By Don Paskini
October 4 2012
The largest global study into Violence Against Women has revealed that strong feminist movements were more important for instigating change than the wealth of nations, left wing political parties or the number of women politicians.
The study, published in the latest issue of the American Political Science Review, was conducted over four decades in seventy different countries. It found that feminist movements, autonomous from political parties and the state, were able to organise around top priorities for women without having to answer to wider organisational concerns or men’s needs. Such movements were able to effectively urge governments to debate and approve global and regional agreements on violence.
Autonomous feminist groups would often be the first to articulate the problem of Violence Against Women and were found to be key catalysts for government action. They were able to command public support and the attention of the media, whereas other organisations were found to be more averse to prioritising a ‘women’s issue’.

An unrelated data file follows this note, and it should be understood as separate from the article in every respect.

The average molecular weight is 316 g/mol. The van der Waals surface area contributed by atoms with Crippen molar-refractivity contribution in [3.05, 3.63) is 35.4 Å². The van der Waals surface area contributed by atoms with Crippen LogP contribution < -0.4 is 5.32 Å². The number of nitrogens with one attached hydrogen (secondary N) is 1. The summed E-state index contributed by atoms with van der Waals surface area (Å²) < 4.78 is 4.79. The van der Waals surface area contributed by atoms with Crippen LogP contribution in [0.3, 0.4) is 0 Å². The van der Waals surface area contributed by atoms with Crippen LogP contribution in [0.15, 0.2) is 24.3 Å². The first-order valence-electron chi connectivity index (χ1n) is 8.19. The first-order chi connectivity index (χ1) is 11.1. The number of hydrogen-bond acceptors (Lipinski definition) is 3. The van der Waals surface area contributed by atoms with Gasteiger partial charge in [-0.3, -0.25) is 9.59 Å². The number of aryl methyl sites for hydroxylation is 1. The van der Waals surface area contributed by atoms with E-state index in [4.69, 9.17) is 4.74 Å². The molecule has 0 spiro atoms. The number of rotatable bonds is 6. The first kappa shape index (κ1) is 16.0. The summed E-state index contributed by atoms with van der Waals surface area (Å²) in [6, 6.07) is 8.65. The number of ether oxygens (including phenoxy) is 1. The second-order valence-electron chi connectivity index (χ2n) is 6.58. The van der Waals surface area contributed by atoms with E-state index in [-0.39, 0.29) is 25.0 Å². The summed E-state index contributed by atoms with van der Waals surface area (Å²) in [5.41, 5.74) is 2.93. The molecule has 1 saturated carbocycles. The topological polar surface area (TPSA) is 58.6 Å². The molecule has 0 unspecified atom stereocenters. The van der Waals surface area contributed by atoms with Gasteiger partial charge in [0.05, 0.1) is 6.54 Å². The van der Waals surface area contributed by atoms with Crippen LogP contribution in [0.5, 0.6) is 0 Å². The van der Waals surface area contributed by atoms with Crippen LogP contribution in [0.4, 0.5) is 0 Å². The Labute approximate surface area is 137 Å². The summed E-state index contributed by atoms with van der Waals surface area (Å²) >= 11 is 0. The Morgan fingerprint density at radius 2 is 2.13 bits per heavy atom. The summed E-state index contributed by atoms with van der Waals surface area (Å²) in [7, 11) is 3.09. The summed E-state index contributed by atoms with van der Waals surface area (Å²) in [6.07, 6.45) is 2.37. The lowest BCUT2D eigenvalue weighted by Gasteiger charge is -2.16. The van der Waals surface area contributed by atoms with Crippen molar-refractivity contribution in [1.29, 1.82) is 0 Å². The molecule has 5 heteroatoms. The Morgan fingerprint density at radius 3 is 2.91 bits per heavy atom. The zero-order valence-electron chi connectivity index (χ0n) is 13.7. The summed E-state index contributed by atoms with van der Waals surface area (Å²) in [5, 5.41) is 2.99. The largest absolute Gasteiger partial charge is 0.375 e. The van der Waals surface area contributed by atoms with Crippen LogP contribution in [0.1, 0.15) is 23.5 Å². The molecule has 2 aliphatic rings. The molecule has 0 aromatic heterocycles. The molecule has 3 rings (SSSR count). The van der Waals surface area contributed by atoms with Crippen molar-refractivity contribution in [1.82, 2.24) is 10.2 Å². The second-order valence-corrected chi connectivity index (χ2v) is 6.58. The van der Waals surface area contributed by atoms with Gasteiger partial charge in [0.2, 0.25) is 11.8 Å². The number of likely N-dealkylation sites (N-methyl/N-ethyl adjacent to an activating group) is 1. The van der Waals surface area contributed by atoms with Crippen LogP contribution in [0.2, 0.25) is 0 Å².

Mala Htun, co-author of the study, said, “Social movements shape public and government agendas and create the political will to address issues. Government action, in turn, sends a signal about national priorities and the meaning of citizenship. The roots of change of progressive social policies lie in civil society”
The study is unprecedented in its scope and scale- it covers every region of the world, a myriad of world religions and varying degrees of wealth and democracy. Altogether it accounts for 85% of the world’s population. The data took five years to analyse.
Htun’s co-author, S.Laurel Weldon, warned that Violence Against Women was not isolated to individual countries or cultures. “Violence against women is a global problem. Research from North America, Europe, Africa, Latin America, the Middle East, and Asia has found astonishingly high rates of sexual assault, stalking, trafficking, violence in intimate relationships, and other violations…in Europe it is a bigger danger to women than cancer, with 45 per cent of European women experiencing some form of physical or sexual violence.”
For a limited time, the study can be accessed for free here